I think the Barker move is an important one. The Oilers needed a healthy, dependable and established veteran blueliner and Barker has not delivered in this area. He had been bought out by his previous team after being passed by at least two younger and less proven options.

Beyond that, I think the Smyth, Sutton and Potter moves are clear wins, with the Smyth trade likely to rank as one of the extreme positives for the Oilers this decade. The secondary moves were good but didn’t have a major impact, and I felt the Eager and Belanger moves were reasonable bets and they have not worked out.


We all have to use the brain God gave us. You’ll read a lot of angry articles on the internet but when an author is all positive or all negative it has a tendency (for me) to sound like one long run-on sentence. The summer moves made by Steve Tambellini are a mixed bag, and that’s fairly consistent with all NHL teams.

The report card is not perfect and being critical of Steve Tambellini about where this team is right now is certainly fair game. I wanted to let you know where I stood in the summer and why I’m not as critical of Tambellini’s 2011 work as some you may read on the highway. I encourage you to ask all Oiler observers you read to do the same.

Hindsight remains 20/20.

  • Bucknuck

    I thought the Cam barker signing was pretty savvy, but I had expected another defenseman to be added/traded for as insurance. If it worked out we have our top 4 D, if not, he’s gone in a year. Cool either way.

    I still like the Belanger signing. Someone compared him to Peca and I feel the same way. I think he will get his groove back, I just hope they don’t trade him for peanuts and he gets the groove back with another team.

    Having depth at centre is a good thing in my opinion, since i would rather see Lander playing in OKC.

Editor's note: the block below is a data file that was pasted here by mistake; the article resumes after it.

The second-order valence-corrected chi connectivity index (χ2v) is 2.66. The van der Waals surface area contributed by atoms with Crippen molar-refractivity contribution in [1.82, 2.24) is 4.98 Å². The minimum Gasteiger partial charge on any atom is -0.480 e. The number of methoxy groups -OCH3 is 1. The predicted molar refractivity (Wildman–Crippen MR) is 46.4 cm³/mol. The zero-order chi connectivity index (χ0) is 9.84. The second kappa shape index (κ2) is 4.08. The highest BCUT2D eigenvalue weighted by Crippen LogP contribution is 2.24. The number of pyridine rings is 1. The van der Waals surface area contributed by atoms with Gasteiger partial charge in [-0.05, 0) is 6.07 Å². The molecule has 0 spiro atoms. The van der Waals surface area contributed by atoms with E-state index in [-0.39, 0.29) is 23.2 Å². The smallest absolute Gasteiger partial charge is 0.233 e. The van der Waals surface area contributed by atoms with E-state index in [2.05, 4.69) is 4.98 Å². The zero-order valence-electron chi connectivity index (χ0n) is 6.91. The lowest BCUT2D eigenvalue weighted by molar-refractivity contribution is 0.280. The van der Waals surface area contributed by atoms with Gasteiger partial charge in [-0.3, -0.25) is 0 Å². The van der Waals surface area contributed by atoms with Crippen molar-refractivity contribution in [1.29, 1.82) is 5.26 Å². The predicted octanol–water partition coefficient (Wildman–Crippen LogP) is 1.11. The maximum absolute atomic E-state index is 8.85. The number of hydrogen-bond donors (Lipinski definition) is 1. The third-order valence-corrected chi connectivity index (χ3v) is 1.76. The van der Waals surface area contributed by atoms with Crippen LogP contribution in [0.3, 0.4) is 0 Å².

• vetinari

    In assessing Tambi’s moves, the Potter signing is about the only one that I can say “exceeded expectations”… all the rest either are just meeting expectations (such as Smyth, Petrell) or are failing expectations…

  • I agree with your take that it’s poor form to like a move in the summer and then hammer the move 6 months later when it leaves you wanting.

    Now in Eager’s case he has made a few comments on about how he didn’t come here to play the policeman and that he expected to play higher up the line up and so on.

    It leaves me wondering of the Eager was sold a bill a goods that the Oilers had no intention on delivering. If so then the hindsight free pass to Tambellini shouldn’t apply and questioning how he approaches business could be open to discussion.

    Of course in fairness to the situation Eager has never come accross as the most mature or level headed guy and all the sitckers on his suitecase suggests there may have been ‘misunderstandings’ at other stops as well.

    Still, what Tambellini indicated to Eager in terms of his role on the team when they were going into July 1 is a question that I have been wonderingabout.

  • bumblebpete

    Nice write up.

    Still, his comments about making a run at the playoffs this season last year don’t jive with the moves he made in the offseason. I still don’t think he has any idea where he is with the rebuild or how to actually complete a rebuild.

    New GM please.